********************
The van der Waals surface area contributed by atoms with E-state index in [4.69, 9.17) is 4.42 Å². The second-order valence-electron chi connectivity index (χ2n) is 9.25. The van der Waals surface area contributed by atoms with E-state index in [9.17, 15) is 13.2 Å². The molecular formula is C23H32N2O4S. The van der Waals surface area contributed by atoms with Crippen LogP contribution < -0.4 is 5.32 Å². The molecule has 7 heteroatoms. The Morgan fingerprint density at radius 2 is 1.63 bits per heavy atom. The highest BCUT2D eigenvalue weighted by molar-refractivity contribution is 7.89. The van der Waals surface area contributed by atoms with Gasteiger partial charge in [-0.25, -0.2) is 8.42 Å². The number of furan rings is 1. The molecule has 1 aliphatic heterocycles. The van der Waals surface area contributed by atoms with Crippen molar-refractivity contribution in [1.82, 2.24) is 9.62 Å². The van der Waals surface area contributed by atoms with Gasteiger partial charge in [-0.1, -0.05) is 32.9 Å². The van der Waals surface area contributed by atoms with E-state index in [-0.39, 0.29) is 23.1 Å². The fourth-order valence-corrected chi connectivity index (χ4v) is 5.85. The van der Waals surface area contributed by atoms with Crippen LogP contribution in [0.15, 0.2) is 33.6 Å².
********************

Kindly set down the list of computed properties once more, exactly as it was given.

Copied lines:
The van der Waals surface area contributed by atoms with E-state index in [4.69, 9.17) is 4.42 Å². The second-order valence-electron chi connectivity index (χ2n) is 9.25. The van der Waals surface area contributed by atoms with E-state index in [9.17, 15) is 13.2 Å². The molecular formula is C23H32N2O4S. The van der Waals surface area contributed by atoms with Crippen LogP contribution < -0.4 is 5.32 Å². The molecule has 7 heteroatoms. The Morgan fingerprint density at radius 2 is 1.63 bits per heavy atom. The highest BCUT2D eigenvalue weighted by molar-refractivity contribution is 7.89. The van der Waals surface area contributed by atoms with Gasteiger partial charge in [-0.25, -0.2) is 8.42 Å². The number of furan rings is 1. The molecule has 1 aliphatic heterocycles. The van der Waals surface area contributed by atoms with Crippen molar-refractivity contribution in [1.82, 2.24) is 9.62 Å². The van der Waals surface area contributed by atoms with Gasteiger partial charge in [-0.1, -0.05) is 32.9 Å². The van der Waals surface area contributed by atoms with E-state index in [-0.39, 0.29) is 23.1 Å². The fourth-order valence-corrected chi connectivity index (χ4v) is 5.85. The van der Waals surface area contributed by atoms with Crippen LogP contribution in [0.15, 0.2) is 33.6 Å².